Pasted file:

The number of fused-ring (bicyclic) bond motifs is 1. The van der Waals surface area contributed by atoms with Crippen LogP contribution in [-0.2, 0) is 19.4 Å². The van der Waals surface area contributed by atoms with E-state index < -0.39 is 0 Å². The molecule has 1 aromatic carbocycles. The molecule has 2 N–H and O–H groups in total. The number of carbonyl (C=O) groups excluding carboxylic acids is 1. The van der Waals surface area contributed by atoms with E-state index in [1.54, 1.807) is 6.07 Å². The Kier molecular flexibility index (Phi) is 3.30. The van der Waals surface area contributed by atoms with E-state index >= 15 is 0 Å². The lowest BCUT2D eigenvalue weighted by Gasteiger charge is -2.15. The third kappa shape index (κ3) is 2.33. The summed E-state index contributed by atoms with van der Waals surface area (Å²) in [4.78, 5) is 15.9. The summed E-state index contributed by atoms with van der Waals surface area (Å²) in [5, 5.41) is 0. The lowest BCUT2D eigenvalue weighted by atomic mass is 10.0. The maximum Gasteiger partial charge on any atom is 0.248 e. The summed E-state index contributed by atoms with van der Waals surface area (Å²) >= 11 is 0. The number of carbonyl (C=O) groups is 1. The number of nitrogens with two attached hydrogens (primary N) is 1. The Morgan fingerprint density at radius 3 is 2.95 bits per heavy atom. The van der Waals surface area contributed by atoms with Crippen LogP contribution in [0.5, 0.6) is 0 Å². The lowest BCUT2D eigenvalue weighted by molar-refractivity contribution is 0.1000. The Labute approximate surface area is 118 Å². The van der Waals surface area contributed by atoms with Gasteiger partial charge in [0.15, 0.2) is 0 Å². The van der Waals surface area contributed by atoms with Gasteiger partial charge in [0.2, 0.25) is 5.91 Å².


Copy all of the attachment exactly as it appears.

The number of fused-ring (bicyclic) bond motifs is 1. The van der Waals surface area contributed by atoms with Crippen LogP contribution in [-0.2, 0) is 19.4 Å². The van der Waals surface area contributed by atoms with E-state index < -0.39 is 0 Å². The molecule has 1 aromatic carbocycles. The molecule has 2 N–H and O–H groups in total. The number of carbonyl (C=O) groups excluding carboxylic acids is 1. The van der Waals surface area contributed by atoms with E-state index in [1.54, 1.807) is 6.07 Å². The Kier molecular flexibility index (Phi) is 3.30. The van der Waals surface area contributed by atoms with E-state index >= 15 is 0 Å². The lowest BCUT2D eigenvalue weighted by Gasteiger charge is -2.15. The third kappa shape index (κ3) is 2.33. The summed E-state index contributed by atoms with van der Waals surface area (Å²) in [4.78, 5) is 15.9. The summed E-state index contributed by atoms with van der Waals surface area (Å²) in [5, 5.41) is 0. The lowest BCUT2D eigenvalue weighted by atomic mass is 10.0. The maximum Gasteiger partial charge on any atom is 0.248 e. The summed E-state index contributed by atoms with van der Waals surface area (Å²) >= 11 is 0. The number of carbonyl (C=O) groups is 1. The number of nitrogens with two attached hydrogens (primary N) is 1. The Morgan fingerprint density at radius 3 is 2.95 bits per heavy atom. The van der Waals surface area contributed by atoms with Crippen LogP contribution in [0.5, 0.6) is 0 Å². The lowest BCUT2D eigenvalue weighted by molar-refractivity contribution is 0.1000. The Labute approximate surface area is 118 Å². The van der Waals surface area contributed by atoms with Gasteiger partial charge in [0.15, 0.2) is 0 Å². The van der Waals surface area contributed by atoms with Gasteiger partial charge in [0.2, 0.25) is 5.91 Å².